Treating someone as a model for how to work doesn’t imply an endorsement of other elements of their life, or of the social and moral norms of the times they lived in. If you can display the same combination of empathy and discernment to historical examples that you apply to real people, you can figure out what parts of people’s lives are worth using as a model for creating our own. Of course, as the poststructuralist have taught us, every decoding is another encoding, so there’s nothing to stop an especially energetic reader from interpreting the piece as an endorsement of Victorian social class and gender norms. But that’s not the argument that I’m trying to make.

Third, I think that you can learn a lot about craft from people whose lives are quite different from yours, if they took their craft seriously. I’ll never play tennis as well as Serena Williams, or be as fit as Jerry Rice, but I can still learn things about sports from both of them; Tim Gunn will always dress better than me, but I can still learn about fashion from him. I’ll also probably never be as accomplished a writer as– well, any of the authors I talk about in Rest— but I still benefit from reading what they have to say about how they work. Likewise, even if you’re not as wealthy as J. K. Rowling or Stephen King, there are still things you can learn from them about the craft of writing.

Now, let’s get a bit closer to the question of whether Darwin’s privilege constitutes a sort of complicity in institutions or structures that we reject today.

First, if you’re going to choose an example of someone who managed to do incredible work without being a total asshole, without neglecting his kids or abusing his wife or being a jerk to his friends, you’d have a hard time finding a better example than Darwin. As I get older, and as the idea that it’s okay to not show up for your family so long as you’re Living The Startup Dream or Whatever becomes the default in today’s workplace, this part of Darwin’s life impresses me more and more. The documentary evidence suggests that Emma and Charles had a remarkably solid, happy marriage; that both of them saw Emma as playing an important role in Charles’ life and his work; that she saw herself as having made an excellent match; and that he was more conscientious and involved a husband and father than was the norm for his time.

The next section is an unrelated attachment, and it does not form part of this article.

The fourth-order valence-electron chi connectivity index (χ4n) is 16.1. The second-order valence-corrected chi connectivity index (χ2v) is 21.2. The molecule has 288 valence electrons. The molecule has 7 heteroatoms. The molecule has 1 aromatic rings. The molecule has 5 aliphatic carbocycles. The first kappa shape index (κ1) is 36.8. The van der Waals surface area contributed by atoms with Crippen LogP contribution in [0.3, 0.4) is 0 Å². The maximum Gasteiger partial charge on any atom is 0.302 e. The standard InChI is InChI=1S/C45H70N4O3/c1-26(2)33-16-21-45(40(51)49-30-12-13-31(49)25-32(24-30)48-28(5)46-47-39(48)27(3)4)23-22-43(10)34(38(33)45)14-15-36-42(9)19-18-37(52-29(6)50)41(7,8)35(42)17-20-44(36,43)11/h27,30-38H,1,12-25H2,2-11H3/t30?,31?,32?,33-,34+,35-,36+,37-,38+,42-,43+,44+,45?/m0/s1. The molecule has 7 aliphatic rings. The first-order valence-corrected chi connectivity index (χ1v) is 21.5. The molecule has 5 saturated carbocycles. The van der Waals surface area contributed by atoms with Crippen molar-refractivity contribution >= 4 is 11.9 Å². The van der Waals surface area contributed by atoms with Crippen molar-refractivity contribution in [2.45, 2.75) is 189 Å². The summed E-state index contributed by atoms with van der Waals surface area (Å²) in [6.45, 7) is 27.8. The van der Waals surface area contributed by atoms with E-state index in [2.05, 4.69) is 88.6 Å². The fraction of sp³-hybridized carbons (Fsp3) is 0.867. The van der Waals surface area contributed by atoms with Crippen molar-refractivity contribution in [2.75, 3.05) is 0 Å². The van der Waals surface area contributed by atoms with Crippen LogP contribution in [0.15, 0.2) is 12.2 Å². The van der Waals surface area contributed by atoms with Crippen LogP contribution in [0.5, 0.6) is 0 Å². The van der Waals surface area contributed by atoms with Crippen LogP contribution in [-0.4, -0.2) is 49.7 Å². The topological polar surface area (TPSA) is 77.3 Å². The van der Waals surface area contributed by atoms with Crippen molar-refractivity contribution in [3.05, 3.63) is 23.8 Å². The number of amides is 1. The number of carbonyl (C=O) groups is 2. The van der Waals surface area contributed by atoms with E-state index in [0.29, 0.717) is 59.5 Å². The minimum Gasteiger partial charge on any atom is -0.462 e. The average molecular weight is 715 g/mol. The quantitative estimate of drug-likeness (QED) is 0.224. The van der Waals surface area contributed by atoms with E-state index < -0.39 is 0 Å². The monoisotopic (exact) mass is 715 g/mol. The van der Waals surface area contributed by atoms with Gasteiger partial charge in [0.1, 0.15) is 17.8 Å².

This leads me to add a brief word about Emma Wedgwood, and the description of her as a “domestic slave.” To be super-pedantic for a second, anyone who knows about the history of Victorian domestic life knows that a family like the Darwins had plenty of domestic staff. As Ruth Schwartz Cowan points out, before the mechanization of cleaning, cooking, etc., middle-class women were more like managers than servants, and it was appearance of the washing machine, dishwasher, vacuum cleaner, and other supposedly labor-saving technologies that converted housewives into domestic drudges. More seriously, Darwin was an ardent abolitionist, and Emma grew up among women who poured lots of their own money into abolition campaigns. So given that history, describing Emma as a “domestic slave” suggests a lack of agency on Emma’s part that I suspect she would have disputed, and a comfort with the institution that both would have found insulting.

Now, Does the life of someone who’s better off than us offer any practical model for the rest of us?

I’ve kind of already answered the question. But with regard to Darwin, I’d note a couple things.

First, an awful lot of the daily household work that used to be done by people is now done by machines (or in some cases, is outsourced back to people). Middle-class people have access to a level of home automation that would have made Victorians green with jealousy. The fact that we often spend that leisure time watching television, or spend it on activities made attractive by increasingly sophisticated behavioral hooks, is tragic; but if well-spent, we have more leisure time than we realize. Likewise, studies of the costs of multitasking, distraction, meetings, and other marginally productive activities suggest that between two and four hours of each working day are more or less wasted. That means there’s a lot of slack in the work day that can could be gathered up– and if we do so, our working days can be shortened, without loss of productivity or company profitability.